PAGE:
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Steve Lowery had gone more than seven years and 199 tournaments without winning, a drought that would have continued Sunday at Pebble Beach if not for a stunning collapse by Vijay Singh.

Three shots behind when he stood on the 15th tee, Lowery made up quick ground when Singh made three straight bogeys, then won on the first hole of a sudden-death playoff with a 7-foot birdie. At 47, he became the oldest winner in the 71-year history of the Pebble Beach National Pro-Am.

Lowery closed with 4-under 68 and won for the third time in his career, all in playoffs.

"I couldn't have given it any more in 18 holes," Lowery said. "I just told my caddie, 'I've got nothing to lose.' Just go out and play aggressive. If anything, it kind of freed me up a little."

Singh recovered from his three bogeys with a wedge that stopped 2 feet away for birdie on the final hole for 71 to force the playoff. Both players finished 10-under 278.

"I let this one slip away," said Singh, who on the playoff hole found two bunkers and did well to make par. "I was in control, but those (bogeys) took a little air out of me. I still should have won. There's no excuse for that."

Lowery earned $1.08-million and a two-year exemption. He was on a minor medical extension because of the wrist injury and was given eight tournaments to earn $282,558 to keep his card the rest of the year.

He was only exempt to opposite-field events in Mexico and Puerto Rico the next two months.

Now he's going to the Masters.

"After seven years and winning on this course against Vijay and everything ... it's probably the most special," Lowery said.

Dudley Hart, who started the final round tied with Singh, didn't make birdie until making three in a row at the end for par 72 to finish one shot out of the playoff. He tied for third with John Mallinger (65) and Corey Pavin (66).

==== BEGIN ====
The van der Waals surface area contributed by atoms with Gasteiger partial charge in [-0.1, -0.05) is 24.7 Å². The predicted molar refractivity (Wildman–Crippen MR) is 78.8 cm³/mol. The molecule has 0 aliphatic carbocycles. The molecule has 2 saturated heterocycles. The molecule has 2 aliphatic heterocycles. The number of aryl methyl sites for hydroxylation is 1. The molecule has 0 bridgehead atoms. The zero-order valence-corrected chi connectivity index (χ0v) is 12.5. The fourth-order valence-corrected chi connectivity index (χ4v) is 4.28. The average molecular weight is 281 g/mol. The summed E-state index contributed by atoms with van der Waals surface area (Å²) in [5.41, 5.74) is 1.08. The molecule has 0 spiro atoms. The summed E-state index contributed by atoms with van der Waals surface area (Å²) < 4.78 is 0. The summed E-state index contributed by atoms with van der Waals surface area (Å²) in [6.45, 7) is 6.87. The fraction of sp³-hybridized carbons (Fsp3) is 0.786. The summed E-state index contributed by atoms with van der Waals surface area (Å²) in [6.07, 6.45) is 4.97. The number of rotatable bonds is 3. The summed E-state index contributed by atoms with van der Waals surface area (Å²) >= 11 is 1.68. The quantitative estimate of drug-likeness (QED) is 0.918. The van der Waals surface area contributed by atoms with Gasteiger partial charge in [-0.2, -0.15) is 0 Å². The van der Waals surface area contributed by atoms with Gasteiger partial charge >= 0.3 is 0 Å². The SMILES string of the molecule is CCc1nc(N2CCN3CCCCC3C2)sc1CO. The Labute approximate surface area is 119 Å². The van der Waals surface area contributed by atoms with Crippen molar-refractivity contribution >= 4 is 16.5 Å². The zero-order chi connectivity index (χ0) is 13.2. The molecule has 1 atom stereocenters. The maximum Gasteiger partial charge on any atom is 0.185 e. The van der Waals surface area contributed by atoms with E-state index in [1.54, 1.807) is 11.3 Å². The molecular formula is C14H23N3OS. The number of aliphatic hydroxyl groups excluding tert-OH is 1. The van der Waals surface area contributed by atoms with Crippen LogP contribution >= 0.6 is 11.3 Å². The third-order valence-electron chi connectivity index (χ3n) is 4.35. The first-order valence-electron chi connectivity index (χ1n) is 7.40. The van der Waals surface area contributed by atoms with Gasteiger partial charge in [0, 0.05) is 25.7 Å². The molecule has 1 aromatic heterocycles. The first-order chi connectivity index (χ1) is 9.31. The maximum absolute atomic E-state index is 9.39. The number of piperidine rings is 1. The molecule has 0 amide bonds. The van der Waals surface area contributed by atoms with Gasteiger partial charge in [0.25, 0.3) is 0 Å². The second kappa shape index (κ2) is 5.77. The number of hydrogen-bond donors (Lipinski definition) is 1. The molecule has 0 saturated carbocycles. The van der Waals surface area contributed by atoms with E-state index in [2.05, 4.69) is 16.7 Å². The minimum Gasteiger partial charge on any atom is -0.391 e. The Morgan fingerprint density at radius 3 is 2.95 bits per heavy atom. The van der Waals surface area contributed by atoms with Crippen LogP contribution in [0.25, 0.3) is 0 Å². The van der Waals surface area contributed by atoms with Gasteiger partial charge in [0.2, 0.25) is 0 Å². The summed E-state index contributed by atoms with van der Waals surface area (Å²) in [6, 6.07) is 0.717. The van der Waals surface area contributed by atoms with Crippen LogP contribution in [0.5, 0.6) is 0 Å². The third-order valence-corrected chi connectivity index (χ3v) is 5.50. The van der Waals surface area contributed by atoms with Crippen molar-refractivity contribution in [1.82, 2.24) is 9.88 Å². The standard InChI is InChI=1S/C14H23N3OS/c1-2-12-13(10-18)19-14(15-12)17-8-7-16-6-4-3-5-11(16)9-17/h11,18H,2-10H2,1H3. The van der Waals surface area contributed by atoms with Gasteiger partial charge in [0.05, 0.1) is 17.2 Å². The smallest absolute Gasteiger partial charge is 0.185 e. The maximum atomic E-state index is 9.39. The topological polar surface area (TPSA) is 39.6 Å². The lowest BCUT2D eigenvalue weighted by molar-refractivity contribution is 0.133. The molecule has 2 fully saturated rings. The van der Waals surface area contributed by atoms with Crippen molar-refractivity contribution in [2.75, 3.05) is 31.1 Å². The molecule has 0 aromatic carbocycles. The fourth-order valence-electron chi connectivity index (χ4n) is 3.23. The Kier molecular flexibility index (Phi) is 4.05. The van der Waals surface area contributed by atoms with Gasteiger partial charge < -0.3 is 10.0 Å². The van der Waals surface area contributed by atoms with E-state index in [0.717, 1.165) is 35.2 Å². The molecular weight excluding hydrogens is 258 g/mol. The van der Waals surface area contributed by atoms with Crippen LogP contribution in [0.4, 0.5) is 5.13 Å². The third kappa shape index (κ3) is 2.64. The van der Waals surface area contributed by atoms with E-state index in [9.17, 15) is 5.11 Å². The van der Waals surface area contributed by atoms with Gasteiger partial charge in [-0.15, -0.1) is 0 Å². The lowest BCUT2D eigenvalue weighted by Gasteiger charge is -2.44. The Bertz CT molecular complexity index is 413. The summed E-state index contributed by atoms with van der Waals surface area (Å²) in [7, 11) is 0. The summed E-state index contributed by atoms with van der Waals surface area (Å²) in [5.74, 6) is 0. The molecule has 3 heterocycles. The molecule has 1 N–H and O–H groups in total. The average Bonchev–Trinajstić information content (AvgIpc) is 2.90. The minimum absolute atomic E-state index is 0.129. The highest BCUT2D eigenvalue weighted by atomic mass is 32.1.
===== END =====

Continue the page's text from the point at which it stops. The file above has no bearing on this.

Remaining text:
Pebble Beach was the final tournament to qualify for the Match Play Championship, scheduled for Feb. 20-24 in Tucson, Ariz. Pat Perez shot 72 and tied for 24th to get in, moving up one spot to No. 65. With Ernie Els not playing, Perez will face Tiger Woods in the first round, provided no one withdraws.

"If I beat him, I'm a hero,'' Perez said. "If I don't, I'm not supposed to win."

CHAMPIONS: Scott Hoch, trailing by three with eight holes left, birdied five of the final holes for a one-shot win in the Allianz Championship in Boca Raton. Brad Bryant and Bruce Lietzke tied for second. "It wasn't looking good," said Hoch, who finished 14-under 202. "I just went back to basics instead of hitting shots according to conditions." Second-round leader Jerry Pate shot 73 and tied for ninth at 206.

EUROPEAN: Former caddie Shiv Chowrasia of India won the Indian Masters with 5-under-67 in New Delhi. He finished 9-under 279, two ahead of Ireland's Damien McGrane.

AUSTRALIAN LADIES: England's Lisa Hall won when Shin Hyun-ju missed a 3-foot par putt on the final hole in Gold Coast. Hall shot 6-under 66 to total 13-under 203. Karrie Webb, who entered in a three-way tie for the lead, hit poor tee shots and missed birdie putts over the closing holes, shooting 70 to finish fifth, three shots back.